• Obligation 3 above seems to require strict data separation between e-commerce operations of a player (e.g., retailing/marketplace) and their non-commerce operations (e.g., social media). It remains unclear how this should be implemented, e.g., (i) when we consider the same multiple types of operations may be carried out by the same company; or (ii) when there is no further elaboration on what constitutes ‘non-commerce operations’ as this is a broad category.
  1. Submit reports of suspected competition law violations to the Indonesian Competition Commission (KPPU) within three working days after the alleged violation becomes known or is reported to the operator.

More types of foreign e-commerce operators to be subject to local registration

Under Regulation 50, foreign e-commerce operators were subject to Indonesian e-commerce regulations and had to establish a representative office in Indonesia if they fulfilled any of these criteria:

  1. They annually transact with at least 1,000 consumers in Indonesia.
  2. They annually deliver at least 1,000 packages to consumers in Indonesia. 

Regulation 31 has added one more alternative criterion, namely traffic to the operator (presumably website/platform) constitutes at least 1% of total local internet traffic in Indonesia within a one-year period. This third criterion seems to be designed to cover social media websites/platforms that are not engaged in sale transactions with Indonesian consumers and are therefore not delivering products to Indonesian consumers.

Minimum price limit applies to sales by foreign e-commerce operators

Foreign and/or local e-commerce operators are required to impose a minimum price of USD 100 (free on board (FOB)) per unit,  for purchases of finished goods from offshore to Indonesia. Previously, there was no minimum price limit. This limit appears to be designed to limit merchants which sell finished goods from offshore from competing with local merchants that are small-scale businesses that sell low-value items.

Regulation 31 provides for a possible exemption from the above restriction. The Minister of Trade will set out in a separate regulation a list of items that may be sold for less than USD 100.

Some forms of direct competition between e-commerce operators and merchants are prohibited

Regulation 31 prohibits online marketplaces and social commerce operators from “acting as manufacturers in accordance with laws and regulations on the distribution of goods.” This somewhat tortuous formulation seems to refer to Indonesian domestic trading regulations that prohibit manufacturers from selling their own products directly to consumers. Rather, that form of sales must be conducted through several layers of resellers, including a retailer (e.g., a merchant). This prohibition requires some clarification. At this point, we note that potentially it does not include a prohibition of online retailers selling their own brands in competition with merchants since they do not manufacture those items (they just purchase them from a supplier and apply their own branding), and they are licensed as retailers.

Social commerce operators may not provide payment services

Regulation 31 prohibits social commerce operators from “facilitating payment transactions in their electronic systems.” This prohibition may be read broadly as prohibiting platforms that run social media functions from providing billing, collection and other payment-related services, as well as prohibiting them from offering e-money services to merchants that offer products in their services. When we consider this provision together with the limited role of ‘social commerce’ defined under Regulation 31 and the prohibitions against system interconnection above, platforms that run social media functions are now compelled to separate their e-commerce features from social media features. This implies that social-commerce platforms are only allowed to host merchants to advertise products – some media outlets have reported that this is the intention of the Ministry of Trade.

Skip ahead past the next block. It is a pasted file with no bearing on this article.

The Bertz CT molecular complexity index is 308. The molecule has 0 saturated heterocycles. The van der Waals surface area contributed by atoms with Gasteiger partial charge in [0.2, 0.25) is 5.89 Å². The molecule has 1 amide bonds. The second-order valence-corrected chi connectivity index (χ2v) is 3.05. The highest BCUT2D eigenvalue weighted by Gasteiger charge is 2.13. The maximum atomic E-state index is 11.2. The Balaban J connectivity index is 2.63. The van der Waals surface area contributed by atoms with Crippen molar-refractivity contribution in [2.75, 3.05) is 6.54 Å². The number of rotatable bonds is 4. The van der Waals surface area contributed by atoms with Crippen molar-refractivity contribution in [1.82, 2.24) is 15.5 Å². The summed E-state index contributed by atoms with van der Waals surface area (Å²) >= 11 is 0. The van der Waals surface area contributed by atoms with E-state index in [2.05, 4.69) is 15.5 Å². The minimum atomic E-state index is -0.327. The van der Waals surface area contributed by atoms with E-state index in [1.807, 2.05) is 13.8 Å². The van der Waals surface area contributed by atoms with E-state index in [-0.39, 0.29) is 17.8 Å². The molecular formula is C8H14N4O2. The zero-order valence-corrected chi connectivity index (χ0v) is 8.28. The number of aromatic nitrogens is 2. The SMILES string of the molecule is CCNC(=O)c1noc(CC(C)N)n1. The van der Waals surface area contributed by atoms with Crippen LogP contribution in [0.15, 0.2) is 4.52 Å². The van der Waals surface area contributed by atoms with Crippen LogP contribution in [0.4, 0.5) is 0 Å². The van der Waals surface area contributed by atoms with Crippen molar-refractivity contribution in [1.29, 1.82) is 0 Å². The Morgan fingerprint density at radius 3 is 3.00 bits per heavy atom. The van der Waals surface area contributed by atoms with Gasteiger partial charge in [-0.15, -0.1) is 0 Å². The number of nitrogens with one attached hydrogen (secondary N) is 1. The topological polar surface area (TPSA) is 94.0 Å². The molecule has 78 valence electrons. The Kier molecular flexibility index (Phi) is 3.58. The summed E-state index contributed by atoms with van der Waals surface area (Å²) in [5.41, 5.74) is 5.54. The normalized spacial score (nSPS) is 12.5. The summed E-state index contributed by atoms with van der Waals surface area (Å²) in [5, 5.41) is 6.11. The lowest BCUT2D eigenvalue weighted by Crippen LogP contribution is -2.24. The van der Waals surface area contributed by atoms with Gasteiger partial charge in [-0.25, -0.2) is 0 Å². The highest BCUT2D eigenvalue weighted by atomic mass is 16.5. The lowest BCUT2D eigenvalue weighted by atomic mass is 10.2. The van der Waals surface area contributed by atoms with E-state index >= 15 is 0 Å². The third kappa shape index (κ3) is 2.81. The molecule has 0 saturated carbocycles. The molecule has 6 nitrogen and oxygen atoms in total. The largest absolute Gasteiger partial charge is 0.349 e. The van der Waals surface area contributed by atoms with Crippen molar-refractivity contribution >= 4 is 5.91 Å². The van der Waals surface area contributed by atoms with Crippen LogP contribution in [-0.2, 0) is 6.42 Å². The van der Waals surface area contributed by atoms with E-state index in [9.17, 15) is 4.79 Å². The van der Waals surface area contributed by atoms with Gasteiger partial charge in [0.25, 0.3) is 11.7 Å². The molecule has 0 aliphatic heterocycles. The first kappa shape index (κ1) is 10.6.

Regulation 31 does not clarify if the prohibition against facilitating payments applies to platforms that already had social media and e-commerce features and held e-commerce licenses (which would permit them to facilitate payments) before the issuance of Regulation 31. However, some of the Ministry’s press releases suggest that the restriction is intended to apply to those types of platforms despite Regulation 31 acknowledging that existing e-commerce licenses will remain valid.

Effectiveness and going forward

Regulation 31 is effective as of its enactment date, i.e., on 26 September 2023. There is no transitional period, and therefore legally speaking, Regulation 31 is already in full force and can be fully implemented.

During its infancy, the enforcement of Regulation 31 appears to be targeted towards certain e-commerce operators (mainly social media platform operators). However, going forward e-commerce operators and merchants must be fully aware of the requirements and provisions in Regulation 31, and adjust their practice in order to ensure full compliance. It is also important to understand the whole regulatory framework for e-commerce, and how the relevant provisions play a role in the implementation of Regulation 31, e.g., Law No. 7 of 2014 on Trade (as amended), Government Regulation No. 29 of 2021 on the Implementation of Trade and Government Regulation No. 80 of 2019 on Trading Through Electronic Systems.

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Daniel Pardede is a partner in the Mergers & Acquisitions Practice Group and a key contact for Technology, Media & Telecommunications at Hadiputranto, Hadinoto & Partners. He has more than 10 years of legal experience and has advised a wide range of domestic and international clients across various industry sectors such real estate, plantation, manufacturing and trading.


Andi Kadir is a senior partner and head of the Dispute Resolution Practice Group. He has extensively represented multinational corporations and local companies in domestic and international arbitration (including enforcement of arbitration awards in Indonesia), complex litigation proceedings, court-sanctioned debt restructuring proceedings (PKPU), bankruptcy/insolvency litigation and enforcement of collaterals in Indonesia. He is also well experienced in employment litigation (including dismissal of directors and commissioners), corporate crimes, compliance and regulatory issues in the context of investigation, and administrative law disputes with government agencies (including judicial review to annul the government's regulations). Andi is a co-chairman of the arbitration and ADR commission of ICC Indonesia. He is also a court member of ICC International Court of arbitration. He is a registered arbitrator at Badan Arbitrase Nasional Indonesia (BANI).


Adhika Wiyoso is an Associate Partner in Baker McKenzie, Jakarta office.


Bernard Sihombing is an Associate Partner in Baker Mckenzie, Jakarta office.